Poachers turned gamekeepers

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Kenya hands control of resources over to local communities

Something interesting is happening in Kenya – something that, if successful, could reverberate through Africa and transform the continent’s landscape management.  Formerly all-powerful state agencies, such as the Kenya Forest Service (KFS), are handing over day-to-day control of key resources like forests, rivers and the country’s totemic wildlife to local communities.

Sarah Karungari is a Kimunye Community Forestry Association member working on a beehive project. Photo: Fred Pearce Sarah Karungari is a Kimunye Community Forestry Association member working on one of the beehive projects. Photo: Fred Pearce

In a country where corrupt land grabs and misuse of natural resources was for many years endemic -- and under Daniel Arap Moi began in the President’s office -- this looks like good news.

Take forests.  For many years, the KFS was a quasi-military organisation in charge of huge swathes of forest, and often run by former soldiers still wearing fatigues.  For them, people who lived near the forests were regarded as a problem, if not the enemy.

But now, that same organization is handing control of the forests to those same people, through democratically elected Community Forest Associations.  Hundreds of CFAs are already established, and more are planned.  They are charged with ensuring sustainable use of the forests, managing and raising fees for grazing of livestock or firewood cutting, and preventing illegal activity.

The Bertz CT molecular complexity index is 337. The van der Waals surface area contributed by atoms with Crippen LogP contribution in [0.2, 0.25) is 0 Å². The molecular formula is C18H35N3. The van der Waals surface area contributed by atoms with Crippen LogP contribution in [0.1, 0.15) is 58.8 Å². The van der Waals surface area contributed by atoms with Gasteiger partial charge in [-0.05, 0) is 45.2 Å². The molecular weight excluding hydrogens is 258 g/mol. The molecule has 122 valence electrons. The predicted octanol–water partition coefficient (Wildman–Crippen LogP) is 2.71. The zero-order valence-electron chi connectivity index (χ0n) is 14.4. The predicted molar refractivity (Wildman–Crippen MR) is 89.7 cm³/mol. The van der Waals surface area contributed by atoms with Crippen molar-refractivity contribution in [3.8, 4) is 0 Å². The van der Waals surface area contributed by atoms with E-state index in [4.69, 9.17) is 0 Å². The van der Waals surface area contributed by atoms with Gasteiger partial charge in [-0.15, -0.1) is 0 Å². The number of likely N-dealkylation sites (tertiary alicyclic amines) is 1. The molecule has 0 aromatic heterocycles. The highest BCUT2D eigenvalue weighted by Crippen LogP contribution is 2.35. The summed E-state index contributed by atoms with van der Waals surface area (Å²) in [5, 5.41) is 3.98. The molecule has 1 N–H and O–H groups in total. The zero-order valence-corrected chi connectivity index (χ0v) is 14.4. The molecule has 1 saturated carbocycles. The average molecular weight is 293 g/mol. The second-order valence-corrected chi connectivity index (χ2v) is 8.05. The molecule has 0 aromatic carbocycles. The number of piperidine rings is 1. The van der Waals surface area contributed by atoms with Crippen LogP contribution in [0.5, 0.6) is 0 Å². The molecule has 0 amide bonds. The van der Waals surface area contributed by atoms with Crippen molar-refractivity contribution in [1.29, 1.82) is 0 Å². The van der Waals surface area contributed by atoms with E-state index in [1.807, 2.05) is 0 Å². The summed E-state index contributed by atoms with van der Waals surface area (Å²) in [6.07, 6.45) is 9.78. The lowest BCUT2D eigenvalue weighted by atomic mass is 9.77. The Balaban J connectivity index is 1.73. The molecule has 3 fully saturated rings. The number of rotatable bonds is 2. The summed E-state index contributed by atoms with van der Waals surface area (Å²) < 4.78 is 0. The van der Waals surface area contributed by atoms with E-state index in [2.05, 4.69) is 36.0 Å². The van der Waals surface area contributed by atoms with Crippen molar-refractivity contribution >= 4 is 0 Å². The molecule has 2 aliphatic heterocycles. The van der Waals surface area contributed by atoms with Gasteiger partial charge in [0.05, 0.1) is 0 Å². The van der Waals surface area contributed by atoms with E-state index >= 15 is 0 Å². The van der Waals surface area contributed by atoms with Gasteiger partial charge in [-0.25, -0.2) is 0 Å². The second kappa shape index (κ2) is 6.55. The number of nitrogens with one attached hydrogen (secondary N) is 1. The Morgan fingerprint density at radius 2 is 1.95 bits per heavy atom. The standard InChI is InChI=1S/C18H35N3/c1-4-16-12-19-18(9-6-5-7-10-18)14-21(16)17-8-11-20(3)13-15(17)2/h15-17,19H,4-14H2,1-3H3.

Communities do a better job

“Nowadays most of the forest patrols are done by communities, and our job is to support them,” says John Wachihi, head of conservancy for KFS in Kenya’s central highlands.  “The CFAs are changing peoples’ attitudes to conservation.  In the long run we want them to be self-sustaining, to use fees they generate from allowing use of the forests to invest in economic enterprises that will take pressure off the forests.”

After CFAs come Water Resource User Associations (WRUAs), intended to reconcile the needs of upstream and downstream water users in river catchments, and to protect riparian habitats like river banks and floodplains.

And there are plans too for Wildlife User Associations (WUAs).  Involving communities in wildlife management makes the country’s national parks more secure, says Silas Marewi, a Kenya Wildlife Service warden for the Aberdare Mountains.  “When we get communities involved, they call us up when they see poachers or hear that people are recruiting poachers in their villages.  That never used to happen.”